Educational Institutions


  • Boulder, CO

Mission Statement

Alliance for Climate Education's mission is to educate young people on the science of climate change and empower them to take action.

Main Programs

  1. ACE Assembly/Climate Literacy
  2. Youth Leadership and Alliance Building (Action Teams)
  3. Action Fellowship

service areas


Self-reported by organization

ruling year


chief executive

Mr. Matt Lappe

Self-reported by organization


ACE, climate, education, youth, environment, leadership development, high school students

Self-reported by organization

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Also Known As



Cause Area (NTEE Code)

Educational Services and Schools - Other (B90)

Youth Development Programs (O50)

Secondary/High School (B25)

IRS Filing Requirement

This organization is required to file an IRS Form 990 or 990-EZ.

Programs + Results

How does this organization make a difference?

Impact statement

ACE's impact goals are to:

1) Increase knowledge

2) Activate leadership

3) Shift culture

Since our founding we have already reached nearly 2 million students with the ACE Assembly.


What are the organization's current programs, how do they measure success, and who do the programs serve?

Self-reported by organization

Program 1

ACE Assembly/Climate Literacy

Through our multimedia assembly, ACE remains on the cutting edge of climate science communication and engagement. We cut through the complexity and controversy to present climate science in a way that is immediately relevant to students’ lives. We accomplish this by presenting the most current, peer-reviewed science through a unique blend of video, custom animation, music, storytelling, and interactive text messaging.



Population Served

Youth/Adolescents only (14 - 19 years)


Program 2

Youth Leadership and Alliance Building (Action Teams)

ACE’s innovative Youth Leadership and Alliance Building (YLAB) program model is designed to increase youth participation in climate solutions at the community level after they're inspired by the Assembly. YLAB has been developed on the core principle that teens have a fundamental right to know about and participate in solutions to climate change.

As part of YLAB, Community Action Teams cultivate multigenerational impact by selecting outstanding youth leaders to work in partnership with adult climate allies. The Community Action Teams turn the knowledge, skills and climate science learned during the ACE Assembly into action by providing youth with the opportunity to assess the climate impacts and solutions in their communities and carry out impact projects based on the needs and opportunities of their specific region.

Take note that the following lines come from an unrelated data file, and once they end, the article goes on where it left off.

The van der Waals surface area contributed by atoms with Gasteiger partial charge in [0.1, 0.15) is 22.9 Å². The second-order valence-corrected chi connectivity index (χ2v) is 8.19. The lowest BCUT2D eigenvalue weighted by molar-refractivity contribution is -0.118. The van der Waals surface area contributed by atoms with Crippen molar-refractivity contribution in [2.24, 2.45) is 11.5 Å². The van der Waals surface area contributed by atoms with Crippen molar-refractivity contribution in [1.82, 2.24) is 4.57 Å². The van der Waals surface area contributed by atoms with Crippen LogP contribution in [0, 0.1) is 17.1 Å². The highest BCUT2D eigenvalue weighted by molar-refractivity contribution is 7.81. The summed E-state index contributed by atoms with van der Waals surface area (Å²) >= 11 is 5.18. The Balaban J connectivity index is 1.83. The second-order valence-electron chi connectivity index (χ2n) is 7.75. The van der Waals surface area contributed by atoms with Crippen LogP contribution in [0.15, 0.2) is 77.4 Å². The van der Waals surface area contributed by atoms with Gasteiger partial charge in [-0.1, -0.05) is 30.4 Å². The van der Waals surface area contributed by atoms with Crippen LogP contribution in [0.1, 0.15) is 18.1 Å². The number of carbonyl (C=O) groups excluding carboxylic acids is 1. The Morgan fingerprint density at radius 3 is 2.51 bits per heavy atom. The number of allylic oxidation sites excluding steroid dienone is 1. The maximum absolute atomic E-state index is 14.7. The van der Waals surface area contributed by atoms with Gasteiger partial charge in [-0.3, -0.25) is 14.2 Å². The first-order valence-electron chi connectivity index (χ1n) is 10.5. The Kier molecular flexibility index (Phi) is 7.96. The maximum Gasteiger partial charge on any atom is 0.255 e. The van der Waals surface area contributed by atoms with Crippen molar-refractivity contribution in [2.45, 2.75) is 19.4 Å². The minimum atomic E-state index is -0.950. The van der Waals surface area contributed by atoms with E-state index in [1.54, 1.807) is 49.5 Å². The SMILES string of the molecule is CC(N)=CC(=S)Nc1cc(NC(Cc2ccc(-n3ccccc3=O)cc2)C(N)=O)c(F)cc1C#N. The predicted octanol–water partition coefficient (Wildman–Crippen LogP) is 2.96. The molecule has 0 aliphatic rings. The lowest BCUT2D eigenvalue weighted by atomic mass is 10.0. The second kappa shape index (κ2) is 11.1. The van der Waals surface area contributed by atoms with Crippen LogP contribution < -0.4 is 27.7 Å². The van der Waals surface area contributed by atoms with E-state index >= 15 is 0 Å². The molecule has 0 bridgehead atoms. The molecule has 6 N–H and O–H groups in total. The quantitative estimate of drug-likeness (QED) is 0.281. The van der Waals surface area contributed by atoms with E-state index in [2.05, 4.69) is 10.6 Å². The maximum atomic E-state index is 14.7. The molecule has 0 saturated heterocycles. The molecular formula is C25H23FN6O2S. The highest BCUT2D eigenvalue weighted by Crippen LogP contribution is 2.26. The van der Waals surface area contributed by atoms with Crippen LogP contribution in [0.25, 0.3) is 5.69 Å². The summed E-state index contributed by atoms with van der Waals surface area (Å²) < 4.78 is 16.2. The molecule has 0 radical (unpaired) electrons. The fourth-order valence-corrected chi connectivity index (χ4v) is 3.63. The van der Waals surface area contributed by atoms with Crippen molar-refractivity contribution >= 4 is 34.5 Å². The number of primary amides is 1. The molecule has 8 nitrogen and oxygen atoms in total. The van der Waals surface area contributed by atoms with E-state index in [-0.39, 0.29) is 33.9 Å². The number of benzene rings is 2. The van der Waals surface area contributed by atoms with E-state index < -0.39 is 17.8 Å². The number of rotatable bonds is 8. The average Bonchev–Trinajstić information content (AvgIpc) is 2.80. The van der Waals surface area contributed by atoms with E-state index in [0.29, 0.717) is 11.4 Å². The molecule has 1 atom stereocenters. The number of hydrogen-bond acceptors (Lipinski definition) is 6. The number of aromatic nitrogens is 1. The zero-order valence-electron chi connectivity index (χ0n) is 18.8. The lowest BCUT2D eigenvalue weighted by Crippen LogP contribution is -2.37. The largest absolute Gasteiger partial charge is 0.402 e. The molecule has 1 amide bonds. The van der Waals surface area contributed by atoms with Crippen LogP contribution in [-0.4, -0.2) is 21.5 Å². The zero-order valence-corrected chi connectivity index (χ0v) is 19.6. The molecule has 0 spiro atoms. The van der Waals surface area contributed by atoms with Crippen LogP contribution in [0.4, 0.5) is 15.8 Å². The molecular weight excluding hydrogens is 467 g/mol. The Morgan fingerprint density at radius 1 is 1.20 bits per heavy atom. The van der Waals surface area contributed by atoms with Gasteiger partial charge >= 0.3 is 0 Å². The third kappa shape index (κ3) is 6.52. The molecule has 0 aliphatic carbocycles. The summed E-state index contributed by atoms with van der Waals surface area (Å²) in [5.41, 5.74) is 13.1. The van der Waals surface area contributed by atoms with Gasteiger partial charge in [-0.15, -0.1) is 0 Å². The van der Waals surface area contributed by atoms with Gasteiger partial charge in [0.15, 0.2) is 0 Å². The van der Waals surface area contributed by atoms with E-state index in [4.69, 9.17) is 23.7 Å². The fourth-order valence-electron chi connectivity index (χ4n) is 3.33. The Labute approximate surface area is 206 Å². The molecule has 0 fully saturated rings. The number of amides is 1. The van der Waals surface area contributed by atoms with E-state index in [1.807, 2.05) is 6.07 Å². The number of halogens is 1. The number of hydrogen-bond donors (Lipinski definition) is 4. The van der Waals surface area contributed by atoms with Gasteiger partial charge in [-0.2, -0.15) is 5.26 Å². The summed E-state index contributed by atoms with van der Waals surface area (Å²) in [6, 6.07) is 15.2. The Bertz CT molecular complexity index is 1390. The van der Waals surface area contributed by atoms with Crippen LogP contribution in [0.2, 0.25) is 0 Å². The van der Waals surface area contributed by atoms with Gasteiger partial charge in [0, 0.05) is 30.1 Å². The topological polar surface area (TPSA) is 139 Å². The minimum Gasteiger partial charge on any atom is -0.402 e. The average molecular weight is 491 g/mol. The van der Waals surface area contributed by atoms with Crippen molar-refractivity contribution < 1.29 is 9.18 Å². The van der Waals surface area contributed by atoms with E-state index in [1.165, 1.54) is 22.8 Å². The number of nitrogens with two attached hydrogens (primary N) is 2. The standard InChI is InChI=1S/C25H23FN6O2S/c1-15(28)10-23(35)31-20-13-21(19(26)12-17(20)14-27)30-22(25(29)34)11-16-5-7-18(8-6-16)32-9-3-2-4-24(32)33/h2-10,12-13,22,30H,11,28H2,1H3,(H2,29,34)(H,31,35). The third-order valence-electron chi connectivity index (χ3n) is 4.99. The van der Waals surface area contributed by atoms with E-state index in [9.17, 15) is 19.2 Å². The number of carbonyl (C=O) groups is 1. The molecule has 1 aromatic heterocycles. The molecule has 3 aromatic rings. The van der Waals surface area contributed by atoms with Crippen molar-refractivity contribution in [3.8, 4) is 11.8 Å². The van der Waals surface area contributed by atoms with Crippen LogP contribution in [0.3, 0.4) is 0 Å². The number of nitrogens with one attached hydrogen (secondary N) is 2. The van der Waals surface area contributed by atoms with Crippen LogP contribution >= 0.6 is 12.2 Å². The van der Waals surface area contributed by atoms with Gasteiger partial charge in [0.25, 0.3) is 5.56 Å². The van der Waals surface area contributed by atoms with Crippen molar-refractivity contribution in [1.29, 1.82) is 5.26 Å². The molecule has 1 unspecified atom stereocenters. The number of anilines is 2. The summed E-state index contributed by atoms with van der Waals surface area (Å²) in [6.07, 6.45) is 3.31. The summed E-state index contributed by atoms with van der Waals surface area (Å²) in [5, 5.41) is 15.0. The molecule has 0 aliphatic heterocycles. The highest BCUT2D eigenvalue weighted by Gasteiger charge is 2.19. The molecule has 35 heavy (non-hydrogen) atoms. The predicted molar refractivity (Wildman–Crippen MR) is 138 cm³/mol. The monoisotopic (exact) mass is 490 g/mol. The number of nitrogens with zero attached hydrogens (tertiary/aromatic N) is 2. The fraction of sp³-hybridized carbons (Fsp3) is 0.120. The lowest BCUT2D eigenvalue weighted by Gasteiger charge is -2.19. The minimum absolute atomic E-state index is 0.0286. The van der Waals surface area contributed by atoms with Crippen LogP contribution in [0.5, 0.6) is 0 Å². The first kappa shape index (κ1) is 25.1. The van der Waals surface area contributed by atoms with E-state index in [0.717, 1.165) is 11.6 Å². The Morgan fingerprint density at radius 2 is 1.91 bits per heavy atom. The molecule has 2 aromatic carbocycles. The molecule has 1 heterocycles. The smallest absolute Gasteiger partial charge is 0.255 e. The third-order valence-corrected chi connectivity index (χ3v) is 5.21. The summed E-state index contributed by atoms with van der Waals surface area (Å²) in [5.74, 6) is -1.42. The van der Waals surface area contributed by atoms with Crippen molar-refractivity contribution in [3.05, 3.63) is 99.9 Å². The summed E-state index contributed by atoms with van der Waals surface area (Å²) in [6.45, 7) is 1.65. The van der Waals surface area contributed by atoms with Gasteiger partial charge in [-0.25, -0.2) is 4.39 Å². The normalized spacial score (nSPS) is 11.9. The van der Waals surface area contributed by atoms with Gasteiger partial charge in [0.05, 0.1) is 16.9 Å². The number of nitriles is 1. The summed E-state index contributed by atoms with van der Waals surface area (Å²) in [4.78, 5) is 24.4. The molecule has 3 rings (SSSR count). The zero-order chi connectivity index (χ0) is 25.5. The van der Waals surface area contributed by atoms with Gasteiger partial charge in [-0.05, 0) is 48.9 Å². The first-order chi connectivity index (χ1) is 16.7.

Community Action Teams are made up primarily of ACE youth working in partnership with local energy or climate-focused groups on a specific initiative, project or solution to directly address the causes and/or impacts of climate change. Over the coming year, ACE will continue to seek and formalize partnerships with active climate initiatives and organizations to coordinate channels of long-term participation for teen-based networks.



Population Served

Youth/Adolescents only (14 - 19 years)


Program 3

Action Fellowship

The ACE Action Fellowship is a yearlong training program, that gives young people the knowledge, skills, and confidence to be powerful climate leaders. We have developed and tested our model through workshops delivered to more than 4,000 students over the past three years.

In each ACE region, we work with local partners to connect Action Fellows to climate campaigns where they can have immediate, real world impact. Meeting on a weekly basis, our Action Fellows strengthen these efforts with their unique skills, and deepen their own commitment to be lifelong leaders.



Population Served

Youth/Adolescents only (14 - 19 years)

Charting Impact

Five powerful questions that require reflection about what really matters - results.

Self-reported by organization

  1. What is the organization aiming to accomplish?
    Deliver consistent and high-quality climate science education to strategic schools within our 6 programmatic regions.

    Provide students with transformational leadership experiences that develop the skills necessary to take relevant climate action.

    Support youth to execute actions and campaigns that are relevant, realistic and have a positive impact on climate.

    Build confidence and capacity of our national teacher network to teach climate science and further develop young leaders.

    Collaborate with partners and thought leaders to achieve collective impact in program delivery.
  2. What are the organization's key strategies for making this happen?
    We build strong relationships with teachers, schools, administrators, and districts so that we can reach those students in greatest need.

    Our greatest learning has come from youth participants in our program. ACE values ongoing feedback and iterative input from our students, and draw on the direct input of our Action Fellows in order to fulfill our core mission of empowering young climate leaders.

    ACE works to deepen our commitment to attracting new young people into our action network and better communicate our story, like by launching a new website. We continue to build our expertise in leveraging virtual training tools, text messaging and social media to inspire young people to take meaningful civic actions. We have developed expertise in channeling the millions of students we've reached into a virtual network that empowers student action.